HANOI, Vietnam (AP) — Leaders of China and Vietnam agreed Thursday to limit their differences and maintain peace and stability, as the two Communist neighbors attempt to repair ties strained over territorial disputes in the South China Sea.
Chinese President Xi Jinping received a rare 21-gun salute before he and Vietnamese Communist Party chief Nguyen Phu Trong headed for talks behind closed doors.
The two leaders agreed to promote relations between their countries and the ruling Communist parties, Vietnam’s Foreign Ministry said.
Xi said China will “strive together with Vietnam to well control differences at sea, and maintain overall China-Vietnam relations and peace and stability” in the South China Sea, the ministry said in a statement.
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Trong told Xi that the two countries should not allow territorial disputes to affect their relations, and proposed that they not take any actions that increase tensions or the militarization of the South China Sea, the ministry said.
Bilateral relations plunged last year following China’s parking of a giant oil rig near the disputed Paracel islands, which sparked deadly anti-Chinese riots in Vietnam.
The two countries have since tried to repair ties with high-level contacts including a trip by Trong to China last April.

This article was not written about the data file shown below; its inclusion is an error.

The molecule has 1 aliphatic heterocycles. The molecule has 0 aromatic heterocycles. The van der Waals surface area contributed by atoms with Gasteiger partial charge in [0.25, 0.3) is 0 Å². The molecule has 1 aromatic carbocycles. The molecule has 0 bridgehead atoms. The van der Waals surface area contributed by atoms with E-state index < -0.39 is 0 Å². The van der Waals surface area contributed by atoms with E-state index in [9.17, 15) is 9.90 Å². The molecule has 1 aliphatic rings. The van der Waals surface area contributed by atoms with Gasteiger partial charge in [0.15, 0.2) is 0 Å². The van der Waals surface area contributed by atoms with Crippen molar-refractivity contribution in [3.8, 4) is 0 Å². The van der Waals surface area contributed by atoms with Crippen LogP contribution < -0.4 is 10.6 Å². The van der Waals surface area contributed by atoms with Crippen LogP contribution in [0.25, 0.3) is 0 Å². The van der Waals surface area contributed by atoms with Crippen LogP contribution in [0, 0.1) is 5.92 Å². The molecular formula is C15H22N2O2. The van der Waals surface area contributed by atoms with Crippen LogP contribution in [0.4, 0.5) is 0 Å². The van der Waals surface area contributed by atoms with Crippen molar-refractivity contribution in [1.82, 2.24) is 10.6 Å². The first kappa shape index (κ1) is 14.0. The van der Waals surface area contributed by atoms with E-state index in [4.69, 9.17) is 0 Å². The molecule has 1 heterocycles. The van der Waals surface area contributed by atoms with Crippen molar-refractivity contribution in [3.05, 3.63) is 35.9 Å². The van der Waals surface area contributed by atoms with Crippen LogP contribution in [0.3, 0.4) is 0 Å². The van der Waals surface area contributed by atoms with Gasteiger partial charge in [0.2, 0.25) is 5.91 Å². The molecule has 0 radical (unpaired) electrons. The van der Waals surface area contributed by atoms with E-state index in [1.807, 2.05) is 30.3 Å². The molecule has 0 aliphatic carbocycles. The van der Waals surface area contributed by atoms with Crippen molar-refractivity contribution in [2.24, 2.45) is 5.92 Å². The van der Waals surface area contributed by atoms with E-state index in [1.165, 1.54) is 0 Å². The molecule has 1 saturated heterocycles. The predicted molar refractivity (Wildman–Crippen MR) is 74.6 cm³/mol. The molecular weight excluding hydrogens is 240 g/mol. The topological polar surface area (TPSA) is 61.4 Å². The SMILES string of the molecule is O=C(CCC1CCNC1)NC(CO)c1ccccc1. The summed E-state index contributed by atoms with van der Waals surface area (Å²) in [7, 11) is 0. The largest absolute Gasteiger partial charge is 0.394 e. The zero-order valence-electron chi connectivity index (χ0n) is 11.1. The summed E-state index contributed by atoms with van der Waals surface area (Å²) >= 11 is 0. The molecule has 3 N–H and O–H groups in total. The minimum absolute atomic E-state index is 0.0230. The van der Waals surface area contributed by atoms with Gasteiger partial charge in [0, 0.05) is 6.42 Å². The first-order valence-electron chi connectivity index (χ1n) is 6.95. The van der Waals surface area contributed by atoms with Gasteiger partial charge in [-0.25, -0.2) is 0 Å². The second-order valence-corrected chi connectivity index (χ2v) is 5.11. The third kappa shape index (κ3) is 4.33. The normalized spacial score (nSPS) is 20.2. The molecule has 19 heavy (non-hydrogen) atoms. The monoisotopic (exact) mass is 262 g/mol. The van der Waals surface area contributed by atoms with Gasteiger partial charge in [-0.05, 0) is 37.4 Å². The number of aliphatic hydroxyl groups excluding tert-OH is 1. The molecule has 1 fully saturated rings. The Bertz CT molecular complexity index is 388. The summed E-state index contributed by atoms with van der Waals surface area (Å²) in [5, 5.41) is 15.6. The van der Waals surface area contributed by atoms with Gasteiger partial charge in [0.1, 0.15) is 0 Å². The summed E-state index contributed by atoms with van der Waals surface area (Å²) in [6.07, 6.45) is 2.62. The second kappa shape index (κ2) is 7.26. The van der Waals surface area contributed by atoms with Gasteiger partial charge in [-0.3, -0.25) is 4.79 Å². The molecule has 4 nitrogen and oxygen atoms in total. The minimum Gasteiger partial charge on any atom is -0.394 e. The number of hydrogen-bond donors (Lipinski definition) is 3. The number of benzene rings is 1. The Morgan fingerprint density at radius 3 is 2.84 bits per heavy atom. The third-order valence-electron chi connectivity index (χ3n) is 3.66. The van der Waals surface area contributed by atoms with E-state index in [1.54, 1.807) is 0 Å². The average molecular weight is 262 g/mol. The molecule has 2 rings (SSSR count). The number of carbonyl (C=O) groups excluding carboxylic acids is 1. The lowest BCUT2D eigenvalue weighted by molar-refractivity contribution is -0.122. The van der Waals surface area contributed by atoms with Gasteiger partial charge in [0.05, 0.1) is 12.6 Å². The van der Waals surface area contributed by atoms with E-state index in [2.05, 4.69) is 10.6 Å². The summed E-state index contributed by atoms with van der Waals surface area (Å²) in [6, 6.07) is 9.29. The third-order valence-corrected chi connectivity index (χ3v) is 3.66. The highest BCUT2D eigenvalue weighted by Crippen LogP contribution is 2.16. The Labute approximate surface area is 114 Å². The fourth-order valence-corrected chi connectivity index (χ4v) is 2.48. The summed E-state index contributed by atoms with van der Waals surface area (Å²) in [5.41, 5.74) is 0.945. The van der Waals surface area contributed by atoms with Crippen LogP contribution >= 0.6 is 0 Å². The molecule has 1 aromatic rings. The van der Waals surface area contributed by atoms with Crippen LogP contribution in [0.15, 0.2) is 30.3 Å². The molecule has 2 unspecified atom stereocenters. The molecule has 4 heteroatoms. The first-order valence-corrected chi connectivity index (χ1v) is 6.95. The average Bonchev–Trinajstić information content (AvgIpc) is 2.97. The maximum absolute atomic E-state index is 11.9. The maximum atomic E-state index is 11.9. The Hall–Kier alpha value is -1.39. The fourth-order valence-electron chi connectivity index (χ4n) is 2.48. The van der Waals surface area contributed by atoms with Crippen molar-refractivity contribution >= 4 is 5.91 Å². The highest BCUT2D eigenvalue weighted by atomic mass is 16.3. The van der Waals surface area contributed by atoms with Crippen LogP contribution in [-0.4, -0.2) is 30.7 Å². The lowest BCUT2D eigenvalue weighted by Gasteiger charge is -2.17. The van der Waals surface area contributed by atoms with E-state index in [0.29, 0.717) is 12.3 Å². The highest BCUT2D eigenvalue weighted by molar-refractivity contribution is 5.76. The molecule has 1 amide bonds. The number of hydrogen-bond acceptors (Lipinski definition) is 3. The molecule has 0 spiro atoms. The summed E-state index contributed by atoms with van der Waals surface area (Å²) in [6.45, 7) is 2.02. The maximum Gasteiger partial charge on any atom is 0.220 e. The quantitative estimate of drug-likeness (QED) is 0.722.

Trong and Xi also witnessed the signing of a dozen cooperation agreements covering party-to-party relations, investment, infrastructure, culture and a $200 million loan from the China Development Bank to the Bank of Investment and Development of Vietnam.
But analysts said Xi’s two-day visit is unlikely to mark much progress in addressing the territorial tensions.
“I personally think it’s difficult to resolve the issue of territorial disputes when Vietnam and China still maintain their positions,” said Duong Danh Dy, the former Vietnamese consul general in Guangzhou, in southern China.
Xinhua said in a commentary that settling their territorial disputes depends on “the two neighbors’ will and ability to properly manage their differences,” and that they should not allow the outside world to interfere.
Witnesses said about 30 people protested briefly in front of the Chinese Embassy in Hanoi on Thursday morning before authorities took them away in buses.
China claims sovereignty over almost all of the South China Sea, parts of which are also claimed by several of its neighbors. Vietnam and China have rival claims to the Paracel islands, which China occupied after ousting soldiers from the U.S.-backed South Vietnamese government in 1974, one year before the end of the Vietnam War.
Massive land reclamation by China over the past 18 months in the South China Sea has rattled countries in the region and caused concern in the United States, which supports the freedom of navigation and overflight in the area.
Despite the territorial disputes, China is Vietnam’s largest trading partner, with two-way trade reaching $58 billion last year.
Xi is scheduled to speak to Vietnam’s lawmaking National Assembly on Friday, a rare address by a foreign head of state.
The Chinese president is to travel on Friday to Singapore, where he is to have talks with Taiwan’s president, in the first such meeting since Taiwan split from mainland China in 1949.